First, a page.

In Game 32, Black plays the mini Chinese Opening, which was also played in Game 31, with the colors reversed. “A very similar move comes up in this game,” says Redmond, “illustrating why the popularity of the mini Chinese has been reduced. It’s another exciting game in which, after a lot of fighting, it ends up in a half-point difference.” Redmond warns Garlock that “You’re going to be a bit more worried this time, I think, about the life and death of some of these groups.”

The series will continue with Friday releases this month, with AG-AG games 33 and 34, as well as a commentary on a game Redmond played with Ishida Yoshio last summer. AG-AG 34 was originally streamed live on Twitch on December 3; follow the AGA’s Twitter and Facebook feeds for announcements of future commentary streaming in this series. “The live streaming brings these commentaries to a broader audience and enables fans to interact with us in real time,” says Garlock. “Special thanks to Senior Producers Michael Wanek and Andrew Jackson for all their work on this series, and to new producer Steven Hu and editor Allen Moy.”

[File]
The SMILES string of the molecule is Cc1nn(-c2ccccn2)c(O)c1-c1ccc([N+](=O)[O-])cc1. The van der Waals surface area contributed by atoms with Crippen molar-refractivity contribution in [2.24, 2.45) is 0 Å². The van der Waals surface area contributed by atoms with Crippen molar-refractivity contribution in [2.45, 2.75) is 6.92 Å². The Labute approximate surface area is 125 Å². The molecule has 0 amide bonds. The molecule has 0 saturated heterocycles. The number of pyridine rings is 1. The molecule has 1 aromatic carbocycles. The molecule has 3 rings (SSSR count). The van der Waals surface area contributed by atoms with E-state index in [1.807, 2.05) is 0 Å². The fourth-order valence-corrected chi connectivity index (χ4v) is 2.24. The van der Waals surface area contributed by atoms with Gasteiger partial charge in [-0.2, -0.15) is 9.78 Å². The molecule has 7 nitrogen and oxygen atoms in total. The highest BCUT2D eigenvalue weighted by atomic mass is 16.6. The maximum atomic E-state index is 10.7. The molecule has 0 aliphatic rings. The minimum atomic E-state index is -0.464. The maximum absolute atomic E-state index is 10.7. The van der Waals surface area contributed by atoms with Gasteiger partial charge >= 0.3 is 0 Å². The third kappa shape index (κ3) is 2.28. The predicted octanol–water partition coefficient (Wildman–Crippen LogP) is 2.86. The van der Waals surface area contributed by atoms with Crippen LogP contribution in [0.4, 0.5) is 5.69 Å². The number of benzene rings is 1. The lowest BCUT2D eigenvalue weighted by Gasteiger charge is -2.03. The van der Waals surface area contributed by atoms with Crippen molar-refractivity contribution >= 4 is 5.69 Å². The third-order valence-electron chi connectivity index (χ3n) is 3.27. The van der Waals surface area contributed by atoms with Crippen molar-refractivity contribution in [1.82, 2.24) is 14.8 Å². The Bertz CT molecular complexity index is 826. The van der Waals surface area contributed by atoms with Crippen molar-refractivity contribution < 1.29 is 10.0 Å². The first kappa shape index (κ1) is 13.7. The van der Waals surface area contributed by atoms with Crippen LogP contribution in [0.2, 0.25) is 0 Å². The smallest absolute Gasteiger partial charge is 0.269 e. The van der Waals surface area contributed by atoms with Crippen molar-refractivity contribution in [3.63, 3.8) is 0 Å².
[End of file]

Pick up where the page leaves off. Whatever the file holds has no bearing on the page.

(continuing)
NOTE: Live streams are currently planned for December 9 and 11, both at 7p EDT on the AGA’s Twitch channel; be sure to follow the channel and get notified of live streams.

[link]

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The Power Report: New members of Meijin League; Ko Iso wins 2nd SGW Cup; Lee Se-dol announces retirement

Friday December 6, 2019

by John Power, Japan correspondent for the E-Journal

New members of Meijin League
Four of the eight members of the Honinbo League drop out each year but only three of the nine members of the Meijin League. That makes it a good league to get into, as you have a better chance of keeping your place. The new members for the 45th league have recently been decided. On October 31, Kyo Kagen 8P (B) beat Mimura Tomoyasu 9P by resig. in the play-off for a place. The 21-year-old Kyo has been a top player for a couple of years now, but he will be making his debut in this league. He also has seats in the Kisei S League and the Honinbo League. He is the first player younger than Iyama Yuta to have seats in all three top leagues.
The second seat was decided on November 7. Rin Kanketsu 8P (W) beat Adachi Toshimasa 6P by 2.5 points. Rin makes a comeback to the league after a gap of seven years.